Upland paddy rice vs Wet paddy rice

Rice BlueBonnet Oryza sativa   
This is a  traditional rice grown by native Mayan people who called it "Blue Bonnet." Collected by Mennonite farmers who have a community near Belmopan, it was given to them by their Mayan neighbors in the town of Armenia, Belize. It is an upland rice variety and  does not need to be flooded. It can be grown in regular garden soil. The rice should be planted in a bed after last frost in rich soil,  5 to 6 inches apart both ways. If planted in rows, the rice should be 2 to 3 inches apart with 1 to 2 feet between plants. It is important to keep the weeds down and keep the soil moist.

Koshihikari Oryza sativa japonica
This is a premium Japanese short grain rice that is distinguished by its aroma, sweet flavor and texture. It is an early maturing semi-dwarf variety that has been grown successfully in the United States since 1991. Dried stalks are beautiful displayed in flower arrangements. Leaves and hulls are rough. It is a warm season annual that can be  planted in late spring to early summer and grown in a flooded paddy. Maturity: Approx. 160 days.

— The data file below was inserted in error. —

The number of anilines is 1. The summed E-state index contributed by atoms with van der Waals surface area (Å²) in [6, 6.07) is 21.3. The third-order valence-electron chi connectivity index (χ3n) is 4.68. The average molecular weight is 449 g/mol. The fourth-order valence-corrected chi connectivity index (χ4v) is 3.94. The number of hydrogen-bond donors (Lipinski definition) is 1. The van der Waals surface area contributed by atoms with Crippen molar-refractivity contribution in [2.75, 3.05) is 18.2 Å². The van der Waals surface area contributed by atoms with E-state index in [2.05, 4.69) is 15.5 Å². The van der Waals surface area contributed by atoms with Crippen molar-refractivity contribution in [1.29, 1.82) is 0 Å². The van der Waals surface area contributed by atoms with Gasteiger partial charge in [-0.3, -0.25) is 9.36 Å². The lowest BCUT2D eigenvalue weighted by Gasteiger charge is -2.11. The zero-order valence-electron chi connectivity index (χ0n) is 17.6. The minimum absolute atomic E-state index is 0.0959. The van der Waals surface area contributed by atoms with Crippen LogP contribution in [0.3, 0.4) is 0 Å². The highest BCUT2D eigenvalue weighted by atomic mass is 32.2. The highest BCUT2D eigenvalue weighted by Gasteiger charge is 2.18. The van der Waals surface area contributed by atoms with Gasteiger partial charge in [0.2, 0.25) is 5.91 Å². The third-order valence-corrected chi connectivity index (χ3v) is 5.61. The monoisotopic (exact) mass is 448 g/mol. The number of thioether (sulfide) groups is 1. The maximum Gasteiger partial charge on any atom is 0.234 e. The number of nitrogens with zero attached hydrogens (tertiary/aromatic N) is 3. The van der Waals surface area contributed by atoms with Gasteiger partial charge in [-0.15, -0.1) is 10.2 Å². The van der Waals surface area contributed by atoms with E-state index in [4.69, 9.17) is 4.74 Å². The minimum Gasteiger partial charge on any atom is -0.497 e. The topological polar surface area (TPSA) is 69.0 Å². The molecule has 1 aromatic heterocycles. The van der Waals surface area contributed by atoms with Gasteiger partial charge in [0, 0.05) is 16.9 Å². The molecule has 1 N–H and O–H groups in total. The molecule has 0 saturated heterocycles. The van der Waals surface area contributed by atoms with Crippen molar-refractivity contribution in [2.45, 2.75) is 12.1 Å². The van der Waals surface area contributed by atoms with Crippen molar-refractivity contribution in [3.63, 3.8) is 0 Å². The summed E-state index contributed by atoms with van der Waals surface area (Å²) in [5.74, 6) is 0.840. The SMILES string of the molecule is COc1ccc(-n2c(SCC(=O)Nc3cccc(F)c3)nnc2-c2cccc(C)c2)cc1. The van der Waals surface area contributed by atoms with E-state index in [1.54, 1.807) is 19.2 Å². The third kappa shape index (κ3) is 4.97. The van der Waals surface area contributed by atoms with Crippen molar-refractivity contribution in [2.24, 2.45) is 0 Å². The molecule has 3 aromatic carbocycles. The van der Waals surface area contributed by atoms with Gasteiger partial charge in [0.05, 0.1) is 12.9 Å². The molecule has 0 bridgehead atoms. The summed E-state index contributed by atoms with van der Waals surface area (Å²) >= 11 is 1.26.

Polyculture in rice growing

Polyculture is a type of agriculture that uses multiple crops in the same space, providing crop diversity in imitation of the diversity of natural ecosystems;  avoiding large stands of single crops, or monoculture.

Many rice growers in Asia grew rice in the early spring when the fields along the valley bottom were still flooded from the spring rain. The water helped control the weeds.  Over the years they  learned to create a complex polyculture with soybeans growing around the fields, fish in the fields as a sort of aquaculture and duck and geese eating weeds and insects before the fields were flooded.

This ecological science design of polyculture gives us an opportunity to use these diverse techniques and incorporate them into a new  adaptable way for us to inhabit the healthy Earth.